Acupuncture for Tinnitus
Timothy C. Hain, MD. Tinnitus Page Page last modified:
October 9, 2011
Acupuncture has been studied for treatment of tinnitus, and traditional chinese medicine has been used to treat it as early as 18th century BC (Yap et al, 2009). Acupuncture is commonly used in treatment of many conditions, but for the majority of the indications no proof is available in the sense of medical studies of acceptable scientific level (Hakimi, 2009).
It seems somewhat reasonable that sensory stimulation of the head or neck could modulate tinnitus, as there is good evidence that tinnitus can often be modulated by somatosensory input (Levine et al, 2007). For example, many persons with tinnitus find that it increases after clenching their jaw. Many persons with TMJ dysfunction indicate that they also have tinnitus. It seems reasonable that acupuncture, which is generally accepted to be helpful in reducing pain, might temporarily affect tinnitus that is modulated by muscle tension.
Treatment trials from Pubmed.
- Hansen et al (1982) found no difference between traditional Chinese acupuncture and placebo, and also noted no correlation between tinnitus matching and patient subjective assessments of their tinnitus intensity.
- Marks et al (1984) reported no significant differences between placebo and acupuncture treatment.
- Thomas et al (1988) reported transient improvements in 6 of 12 patients treated at acupucture points recommended in TCM for tinnitus.
- Podoshin et al (1991) reported that biofeedback was superior to acupuncture, which in turn was superior to medication (cinnarizine) in alleviation to tinnitus.
- Axelsson et al (1994) reported that acupuncture was preferred due to effects on improved sleep, decreased muscle tension and improved blood circulation, but there was no effect on tinnitus annoyance or loudness.
- Furugard et al (1998) suggested that tinnitus was worth trying in severe tinnitus.
- Nielson et al (1999) found no statistically significant differences between the acupuncture group and the placebo group.
- Park et al (2000) examined 6 randomized controlled trials available in 2000. Two unblinded studies showed a positive result, whereas 4 blinded studies showed no significant effect of acupuncture. They concluded that acupuncture has not been demonstrated to be efficacious as a treatment for tinnitus on the evidence of rigorous randomized controlled trials.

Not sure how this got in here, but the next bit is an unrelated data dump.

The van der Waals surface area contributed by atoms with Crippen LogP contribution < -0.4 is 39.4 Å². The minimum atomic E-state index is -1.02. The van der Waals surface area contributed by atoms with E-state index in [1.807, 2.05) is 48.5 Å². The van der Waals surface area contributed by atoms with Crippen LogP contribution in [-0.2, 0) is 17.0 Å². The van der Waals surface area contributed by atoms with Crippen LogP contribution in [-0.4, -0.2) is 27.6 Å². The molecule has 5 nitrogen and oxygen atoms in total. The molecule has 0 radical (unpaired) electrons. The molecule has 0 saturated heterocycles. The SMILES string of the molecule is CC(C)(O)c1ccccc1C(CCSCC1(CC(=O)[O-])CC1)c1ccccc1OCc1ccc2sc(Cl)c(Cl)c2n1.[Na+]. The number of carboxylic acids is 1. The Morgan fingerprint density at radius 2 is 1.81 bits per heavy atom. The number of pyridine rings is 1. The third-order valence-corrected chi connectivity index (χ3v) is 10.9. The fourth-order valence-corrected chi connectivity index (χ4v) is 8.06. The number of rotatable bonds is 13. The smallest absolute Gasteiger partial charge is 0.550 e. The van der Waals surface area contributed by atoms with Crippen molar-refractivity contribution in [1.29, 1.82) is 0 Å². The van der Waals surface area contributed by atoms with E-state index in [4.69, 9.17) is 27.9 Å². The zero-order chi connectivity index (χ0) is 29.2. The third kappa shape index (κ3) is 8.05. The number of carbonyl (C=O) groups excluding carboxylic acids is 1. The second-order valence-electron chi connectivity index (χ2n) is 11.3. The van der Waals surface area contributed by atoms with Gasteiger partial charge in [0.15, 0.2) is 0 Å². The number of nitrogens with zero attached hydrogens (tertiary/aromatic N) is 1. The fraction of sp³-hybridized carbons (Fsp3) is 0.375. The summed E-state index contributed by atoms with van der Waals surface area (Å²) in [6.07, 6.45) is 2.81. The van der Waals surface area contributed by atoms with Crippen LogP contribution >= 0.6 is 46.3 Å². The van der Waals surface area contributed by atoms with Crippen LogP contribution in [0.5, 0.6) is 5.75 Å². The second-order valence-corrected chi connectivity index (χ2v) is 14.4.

- Okada et al (2006) reported a "significant reduction" between pre and post needling in a double-blinded study accomplished in Brazil.
- Tan et al (2007) reported a 73.3% response rate in acupuncture at cervical Jiaji (EX-N 2), 20 minutes per session, once a day, for 10 sessions.
- Wang et al (2010) reported that the frequency of tinnitus occurrence and the tinnitus loudness were significantly decreased after-treatment compared with baseline in the EA group (P<0.009). However, no significant differences were detected from placebo.
Controlled studies have generally shown no significant effect of acupuncture, by itself, on idiopathic tinnitus. Studies that break out response to tinnitus into subcategories such as tinnitus that modulates with muscle tension, tinnitus due to TMJ disturbances, tinnitus of different frequencies and other etiologies than simply idiopathic, are entirely lacking. It seems likely to us that as is the case in other physical treatment disciplines, results could depend strongly on the individual delivering the treatment. Even if acupuncture is a placebo, placebo relief is still relief.
- Axelsson, A., S. Andersson, et al. (1994). "Acupuncture in the management of tinnitus: a placebo-controlled study." Audiology 33(6): 351-360.
- Furugard, S., P. J. Hedin, et al. (1998). "[Acupuncture worth trying in severe tinnitus]." Lakartidningen 95(17): 1922-1928.
- Hakimi, R. (2009). "[Acupuncture--propagated indications beyond pain-relief therapy]." Versicherungsmedizin 61(1): 19-24.
- Hansen, P. E., J. H. Hansen, et al. (1982). "Acupuncture treatment of chronic unilateral tinnitus--a double-blind cross-over trial." Clin Otolaryngol Allied Sci 7(5): 325-329.
- Levine, R. A., E. C. Nam, et al. (2007). "Evidence for a tinnitus subgroup responsive to somatosensory based treatment modalities." Prog Brain Res 166: 195-207.
- Marks, N. J., P. Emery, et al. (1984). "A controlled trial of acupuncture in tinnitus." J Laryngol Otol 98(11): 1103-1109.
- Nielsen, O. J., K. Moller, et al. (1999). "[The effect of traditional Chinese acupuncture on severe tinnitus. A double-blind, placebo-controlled clinical study with an open therapeutic surveillance]." Ugeskr Laeger 161(4): 424-429.
- Okada, D. M., E. T. Onishi, et al. (2006). "Acupuncture for tinnitus immediate relief." Braz J Otorhinolaryngol 72(2): 182-186.
- Park, J., A. R. White, et al. (2000). "Efficacy of acupuncture as a treatment for tinnitus: a systematic review." Arch Otolaryngol Head Neck Surg 126(4): 489-492.
- Podoshin, L., Y. Ben-David, et al. (1991). "Idiopathic subjective tinnitus treated by biofeedback, acupuncture and drug therapy." Ear Nose Throat J 70(5): 284-289.
- Tan, K. Q., C. Zhang, et al. (2007). "[Comparative study on therapeutic effects of acupuncture, Chinese herbs and Western medicine on nervous tinnitus]." Zhongguo Zhen Jiu 27(4): 249-251.
- Thomas, M., G. Laurell, et al. (1988). "Acupuncture for the alleviation of tinnitus." Laryngoscope 98(6 Pt 1): 664-667.
- Yap, L., V. B. Pothula, et al. (2009). "The root and development of otorhinolaryngology in traditional Chinese medicine." Eur Arch Otorhinolaryngol 266(9): 1353-1359.
- Wang, K., J. Bugge, et al. (2010). "A randomised, placebo-controlled trial of manual and electrical acupuncture for the treatment of tinnitus." Complement Ther Med 18(6): 249-255.
April 6, 2012
, Timothy C. Hain, M.D.
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April 6, 2012